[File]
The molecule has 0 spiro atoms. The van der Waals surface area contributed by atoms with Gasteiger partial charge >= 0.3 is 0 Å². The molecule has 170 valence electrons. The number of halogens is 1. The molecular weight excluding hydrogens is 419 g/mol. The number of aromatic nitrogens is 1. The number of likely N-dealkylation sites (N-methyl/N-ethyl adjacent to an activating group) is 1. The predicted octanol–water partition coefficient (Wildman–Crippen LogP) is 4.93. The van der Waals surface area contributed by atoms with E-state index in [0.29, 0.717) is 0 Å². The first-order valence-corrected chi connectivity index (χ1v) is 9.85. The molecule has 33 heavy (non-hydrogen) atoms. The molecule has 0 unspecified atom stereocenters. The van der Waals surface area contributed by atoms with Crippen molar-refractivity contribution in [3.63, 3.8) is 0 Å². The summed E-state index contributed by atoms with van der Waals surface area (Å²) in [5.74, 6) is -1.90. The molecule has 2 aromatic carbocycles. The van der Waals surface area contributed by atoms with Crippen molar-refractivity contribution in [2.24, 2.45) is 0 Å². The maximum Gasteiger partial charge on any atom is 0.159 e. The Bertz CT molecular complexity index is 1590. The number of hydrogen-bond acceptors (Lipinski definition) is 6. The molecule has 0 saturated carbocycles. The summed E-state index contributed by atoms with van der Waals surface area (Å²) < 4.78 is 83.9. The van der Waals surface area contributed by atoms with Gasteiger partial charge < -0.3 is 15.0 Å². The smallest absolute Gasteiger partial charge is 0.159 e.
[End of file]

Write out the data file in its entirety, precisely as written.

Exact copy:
The molecule has 0 spiro atoms. The van der Waals surface area contributed by atoms with Gasteiger partial charge >= 0.3 is 0 Å². The molecule has 170 valence electrons. The number of halogens is 1. The molecular weight excluding hydrogens is 419 g/mol. The number of aromatic nitrogens is 1. The number of likely N-dealkylation sites (N-methyl/N-ethyl adjacent to an activating group) is 1. The predicted octanol–water partition coefficient (Wildman–Crippen LogP) is 4.93. The van der Waals surface area contributed by atoms with E-state index in [0.29, 0.717) is 0 Å². The first-order valence-corrected chi connectivity index (χ1v) is 9.85. The molecule has 33 heavy (non-hydrogen) atoms. The molecule has 0 unspecified atom stereocenters. The van der Waals surface area contributed by atoms with Crippen molar-refractivity contribution in [3.63, 3.8) is 0 Å². The summed E-state index contributed by atoms with van der Waals surface area (Å²) in [5.74, 6) is -1.90. The molecule has 2 aromatic carbocycles. The van der Waals surface area contributed by atoms with Crippen molar-refractivity contribution in [2.24, 2.45) is 0 Å². The maximum Gasteiger partial charge on any atom is 0.159 e. The Bertz CT molecular complexity index is 1590. The number of hydrogen-bond acceptors (Lipinski definition) is 6. The molecule has 0 saturated carbocycles. The summed E-state index contributed by atoms with van der Waals surface area (Å²) < 4.78 is 83.9. The van der Waals surface area contributed by atoms with Gasteiger partial charge < -0.3 is 15.0 Å². The smallest absolute Gasteiger partial charge is 0.159 e.